Trial court did not abuse its discretion by denying defendant’s motion to sever battery by a prisoner by gassing from inmate assault charges. A jury convicted Ybarra of multiple counts relating to two separate incidents: an attack on a fellow inmate and gassing a correctional officer. He appealed, arguing the trial court erred by denying his motion to sever the gassing counts from the inmate assault counts because the evidence in the gassing case was strong and would be inappropriately used to bolster the weak evidence on the assault case. Held: Affirmed. To determine if the trial court abused its discretion in denying a motion to sever, the reviewing court considers whether the defendant made a clear showing of prejudice based on the evidence then available, and if so, whether the trial court properly weighed that potential prejudice against the state’s strong interest in the efficiency of a joint trial. Here, the gassing evidence was unlikely to inflame the jury against Ybarra any more than the evidence of the assault, which was a gang orchestrated, bloody, attack. Although the evidence in the gassing case was arguably stronger than the assault case because Ybarra admitted the gassing, the evidence of assault was also strong: DNA and surveillance video connected Ybarra to the assault. There was no real imbalance in the strength of the evidence, but if there was any, it certainly did not indicate a risk of prejudicial spillover effect. Accordingly, Ybarra failed to show any prejudice to balance against the state’s interest in the efficiency of a joint trial and the trial court did not abuse its discretion in denying his motion to sever.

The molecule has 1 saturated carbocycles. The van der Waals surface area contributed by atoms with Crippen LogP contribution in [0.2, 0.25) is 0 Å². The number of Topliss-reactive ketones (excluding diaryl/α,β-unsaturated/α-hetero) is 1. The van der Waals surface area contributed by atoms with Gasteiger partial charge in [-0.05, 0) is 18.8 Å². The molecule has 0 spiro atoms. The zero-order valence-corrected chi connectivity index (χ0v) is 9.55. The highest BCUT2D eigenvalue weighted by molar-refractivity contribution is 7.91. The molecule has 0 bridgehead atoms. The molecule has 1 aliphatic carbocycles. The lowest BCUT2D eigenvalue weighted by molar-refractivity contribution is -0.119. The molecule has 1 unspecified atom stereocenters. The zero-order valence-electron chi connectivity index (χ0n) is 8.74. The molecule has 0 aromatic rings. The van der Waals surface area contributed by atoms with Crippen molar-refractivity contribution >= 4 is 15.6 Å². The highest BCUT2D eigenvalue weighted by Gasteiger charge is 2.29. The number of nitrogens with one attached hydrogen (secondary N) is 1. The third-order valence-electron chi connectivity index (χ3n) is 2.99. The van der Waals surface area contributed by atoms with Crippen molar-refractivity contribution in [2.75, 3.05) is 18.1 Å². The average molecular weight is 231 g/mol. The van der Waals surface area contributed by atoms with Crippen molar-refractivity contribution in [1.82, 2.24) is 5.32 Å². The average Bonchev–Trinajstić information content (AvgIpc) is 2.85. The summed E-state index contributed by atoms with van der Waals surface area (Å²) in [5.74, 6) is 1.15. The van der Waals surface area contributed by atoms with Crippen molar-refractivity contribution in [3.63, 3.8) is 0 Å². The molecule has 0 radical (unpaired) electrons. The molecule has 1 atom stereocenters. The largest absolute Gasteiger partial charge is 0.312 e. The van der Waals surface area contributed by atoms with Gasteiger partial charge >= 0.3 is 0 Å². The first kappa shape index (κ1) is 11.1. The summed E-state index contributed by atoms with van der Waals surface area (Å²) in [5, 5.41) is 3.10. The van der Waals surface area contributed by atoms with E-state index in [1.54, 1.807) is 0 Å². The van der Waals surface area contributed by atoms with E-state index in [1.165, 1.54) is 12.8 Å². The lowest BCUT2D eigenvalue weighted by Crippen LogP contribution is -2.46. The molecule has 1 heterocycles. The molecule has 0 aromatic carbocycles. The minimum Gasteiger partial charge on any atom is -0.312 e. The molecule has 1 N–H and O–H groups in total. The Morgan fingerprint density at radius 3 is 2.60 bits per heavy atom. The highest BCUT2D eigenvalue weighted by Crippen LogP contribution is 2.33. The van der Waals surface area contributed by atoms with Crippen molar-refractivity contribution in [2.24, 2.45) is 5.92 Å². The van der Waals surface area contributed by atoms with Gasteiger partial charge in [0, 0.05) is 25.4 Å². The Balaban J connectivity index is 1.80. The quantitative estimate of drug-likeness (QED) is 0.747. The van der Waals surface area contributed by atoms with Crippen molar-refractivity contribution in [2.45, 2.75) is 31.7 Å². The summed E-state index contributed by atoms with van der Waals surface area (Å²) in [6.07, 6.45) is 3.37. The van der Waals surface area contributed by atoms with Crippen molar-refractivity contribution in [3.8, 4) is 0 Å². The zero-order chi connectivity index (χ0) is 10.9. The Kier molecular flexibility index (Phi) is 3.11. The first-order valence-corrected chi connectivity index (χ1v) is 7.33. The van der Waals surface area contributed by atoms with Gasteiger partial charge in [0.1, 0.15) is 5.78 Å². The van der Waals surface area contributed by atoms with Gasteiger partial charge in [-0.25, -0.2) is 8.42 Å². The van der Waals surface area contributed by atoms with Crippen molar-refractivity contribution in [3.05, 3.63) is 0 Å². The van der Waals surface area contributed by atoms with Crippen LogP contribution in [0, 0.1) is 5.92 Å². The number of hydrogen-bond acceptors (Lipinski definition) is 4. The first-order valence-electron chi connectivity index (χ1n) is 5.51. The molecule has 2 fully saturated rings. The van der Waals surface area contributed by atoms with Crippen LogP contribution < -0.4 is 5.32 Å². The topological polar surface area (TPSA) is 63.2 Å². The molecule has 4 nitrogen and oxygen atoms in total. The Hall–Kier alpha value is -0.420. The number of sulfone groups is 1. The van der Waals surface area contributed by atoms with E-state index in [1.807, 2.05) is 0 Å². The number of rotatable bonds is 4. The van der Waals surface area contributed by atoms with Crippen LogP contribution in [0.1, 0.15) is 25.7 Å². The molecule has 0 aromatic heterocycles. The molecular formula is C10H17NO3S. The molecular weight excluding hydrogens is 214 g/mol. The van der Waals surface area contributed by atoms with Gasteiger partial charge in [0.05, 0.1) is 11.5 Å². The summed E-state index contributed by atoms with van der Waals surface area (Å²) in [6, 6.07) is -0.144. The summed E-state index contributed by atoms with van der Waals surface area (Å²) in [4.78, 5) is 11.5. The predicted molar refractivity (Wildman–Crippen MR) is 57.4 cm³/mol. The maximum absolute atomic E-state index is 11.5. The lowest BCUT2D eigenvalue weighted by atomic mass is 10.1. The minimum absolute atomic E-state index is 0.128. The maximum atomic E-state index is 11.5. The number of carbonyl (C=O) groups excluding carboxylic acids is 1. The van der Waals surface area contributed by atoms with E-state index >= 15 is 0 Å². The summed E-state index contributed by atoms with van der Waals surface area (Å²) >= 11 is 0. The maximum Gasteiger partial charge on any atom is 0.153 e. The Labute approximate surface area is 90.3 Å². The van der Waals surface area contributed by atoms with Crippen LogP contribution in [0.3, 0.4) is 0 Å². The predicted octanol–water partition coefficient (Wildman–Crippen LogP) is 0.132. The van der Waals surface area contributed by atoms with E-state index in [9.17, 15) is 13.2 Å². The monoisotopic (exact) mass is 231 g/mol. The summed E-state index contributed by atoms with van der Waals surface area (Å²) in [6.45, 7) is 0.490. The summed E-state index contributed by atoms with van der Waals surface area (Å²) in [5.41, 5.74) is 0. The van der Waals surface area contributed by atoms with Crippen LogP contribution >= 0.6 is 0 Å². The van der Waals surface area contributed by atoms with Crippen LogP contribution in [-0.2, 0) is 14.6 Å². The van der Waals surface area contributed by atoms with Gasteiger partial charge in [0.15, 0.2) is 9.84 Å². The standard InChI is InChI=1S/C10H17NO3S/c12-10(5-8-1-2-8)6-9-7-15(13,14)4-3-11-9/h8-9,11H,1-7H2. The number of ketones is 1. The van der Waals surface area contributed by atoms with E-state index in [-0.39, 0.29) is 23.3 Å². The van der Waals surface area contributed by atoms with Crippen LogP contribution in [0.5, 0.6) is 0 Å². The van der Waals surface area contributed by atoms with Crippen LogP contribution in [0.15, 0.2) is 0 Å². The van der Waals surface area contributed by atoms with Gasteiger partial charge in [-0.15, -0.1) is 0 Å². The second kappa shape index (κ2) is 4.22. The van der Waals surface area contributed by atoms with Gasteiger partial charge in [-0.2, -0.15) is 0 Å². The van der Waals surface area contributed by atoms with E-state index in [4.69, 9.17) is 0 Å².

Joinder did not violate due process based on defendant’s admission to the gassing incident during his trial testimony. Joinder is also improper when it results in “gross unfairness” amounting to a due process violation based on all the evidence admitted during the trial, not just the evidence that was available at the time the motion was made. Although Ybarra testified at trial and admitted to gassing the correctional officer, which made the gassing case stronger than the assault, the court held that “a defendant cannot create a due process violation from a trial court’s refusal to sever before trial based on testimony he gives later during trialat least where the defendant provided no information to the trial court about his prospective testimony prior to the court’s ruling. To hold otherwise would allow defendants to cause a due process error with their own testimony and then cry foul on appeal.” Ybarra failed to show that the joinder resulted in gross unfairness.
The full opinion is available on the court’s website here: http://www.courts.ca.gov/opinions/documents/C072880.PDF